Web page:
13 Female Condom A lubricated polyurethane pouch that is inserted into the vagina Sperm are trapped in the condom Effectiveness: ~85%

14 Advantages: Can be purchased at grocery and drugstores without a prescription from a doctor. Insertion is easy once the technique is learned. Stays in place even when a man loses his erection, unlike the male condom. Allows the woman to take responsibility and protect herself against STIs and pregnancy. Disadvantages: The condom may slip into the vagina during intercourse. The outer ring may irritate the female's vagina/vulva. The inner ring may irritate the male's penis. Some argue that the feeling/pleasure from intercourse is reduced or that it is noisy, which means more lubrication is needed

15 Intrauterine Device A.K.A “IUD”
A plastic coil (or T-shaped device) that is wrapped in copper OR contains hormone, and is inserted into the uterus (by your doctor) Hormonal type slightly more effected at preventing pregnancy than the copper 2 hormonal models: 1 works for 5 years, the other for 3 The copper model can stay in place for up to 10 years

16 IUD Prevents fertilization by damaging or killing sperm
Hormonal type also makes the mucus in the cervix thicken and sticky so sperm cannot get through; also keeps the uterus (endometrium) from growing thick Copper is toxic to sperm, and it makes the uterus and oviducts produce fluid that kills sperm Implantation is prevented Long-acting contraception Risks: Pelvic inflammatory disease (PID) [older models], expulsion {2-5%}, perforation of the uterus (0.7%) Effectiveness: over 90%

17 Diaphragm A large latex cup that fits over the cervix and prevents sperm from entering A spring is molded into the rim of the dome, which helps to create a seal against the walls of the vagina, blocking sperm at the cervix Risks: reaction to latex, increased risk of urinary tract infection, toxic shock syndrome (2.4/100, 000 cases) when left in for longer than 24 hours Effectiveness: ~90%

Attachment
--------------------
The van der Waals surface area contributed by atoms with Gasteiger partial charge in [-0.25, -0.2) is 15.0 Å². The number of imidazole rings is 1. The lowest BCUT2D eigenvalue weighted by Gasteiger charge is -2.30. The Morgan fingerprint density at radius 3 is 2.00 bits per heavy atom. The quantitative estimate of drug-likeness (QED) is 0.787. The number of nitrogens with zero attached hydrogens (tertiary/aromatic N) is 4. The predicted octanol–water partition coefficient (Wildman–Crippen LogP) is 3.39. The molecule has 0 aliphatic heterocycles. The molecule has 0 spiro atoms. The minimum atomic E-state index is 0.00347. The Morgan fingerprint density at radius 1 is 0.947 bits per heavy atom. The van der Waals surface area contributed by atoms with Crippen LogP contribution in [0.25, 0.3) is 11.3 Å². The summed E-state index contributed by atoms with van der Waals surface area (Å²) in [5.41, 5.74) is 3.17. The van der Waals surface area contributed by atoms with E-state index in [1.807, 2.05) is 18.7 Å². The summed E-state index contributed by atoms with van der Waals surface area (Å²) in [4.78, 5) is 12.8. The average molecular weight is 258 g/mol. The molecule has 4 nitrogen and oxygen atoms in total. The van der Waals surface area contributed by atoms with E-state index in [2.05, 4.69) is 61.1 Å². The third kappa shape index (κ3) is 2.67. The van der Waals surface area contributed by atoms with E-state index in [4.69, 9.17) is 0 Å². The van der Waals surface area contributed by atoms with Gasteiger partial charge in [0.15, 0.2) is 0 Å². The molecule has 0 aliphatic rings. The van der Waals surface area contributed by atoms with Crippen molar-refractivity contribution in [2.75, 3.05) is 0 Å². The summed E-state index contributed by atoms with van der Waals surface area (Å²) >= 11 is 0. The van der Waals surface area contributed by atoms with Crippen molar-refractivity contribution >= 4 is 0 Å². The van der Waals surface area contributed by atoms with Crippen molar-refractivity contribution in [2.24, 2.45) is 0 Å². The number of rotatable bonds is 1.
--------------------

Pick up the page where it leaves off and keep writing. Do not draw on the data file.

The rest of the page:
18 Cervical Cap A latex cap is attached to the cervix by suction
Sperm is blocked at the cervix Must be kept in at least 6 hours after intercourse, can be kept in place for up to 48 hours Comes in 3 sizes Fit determined by your doc Risk: reaction to latex Effectiveness: ~85%

19 Spermicidal Jelly and Foam
These products are inserted into the vagina before intercourse A large percent of sperm are killed Risks: higher risk of uti/yeast infection/bacterial vaginosis in females; possible irritation, itching, or sensation of burning of the sex organs (reaction to spermicide) Effectiveness: ~75%, pregnancy rates higher when solely relying on this that in combination with other contraceptives

20 Rhythm Method The date of ovulation is determined by record keeping and temperature, records of previous menstrual cycles are kept to help determine Intercourse is avoided at the most fertile times of the month Menstrual cycle phases can vary greatly from women to women Risks: none Effectiveness: ~70%

21 Calendar-based methods of contraception make several assumptions that are not always true:
Postovulatory (luteal) phase normal length is days, this method assumes all women have this phase within this range (despite many having shorter than this and few having longer) results in incorrectly identifying a few fertile days as infertile Pre-ovulatory phase can vary significantly depending on the woman’s typical cycle length, stress factors, medication, illness, menopause, breastfeeding, hormonal contraception Assumes all bleeding is true menstruation, however mid-cycle bleeding or anovulatory bleeding can occur

22 Withdrawal Method A.k.a “Coitus interruptus” or “Pull-out method”
The male withdrawals the penis from the vagina prior to ejaculation Sperm does not contact the vagina **pre-ejaculate (“Cowper’s fluid”) emitted prior to ejaculation normal contains sperm cells Risk: “None” – does not protect against STI’s Effectiveness: ~70%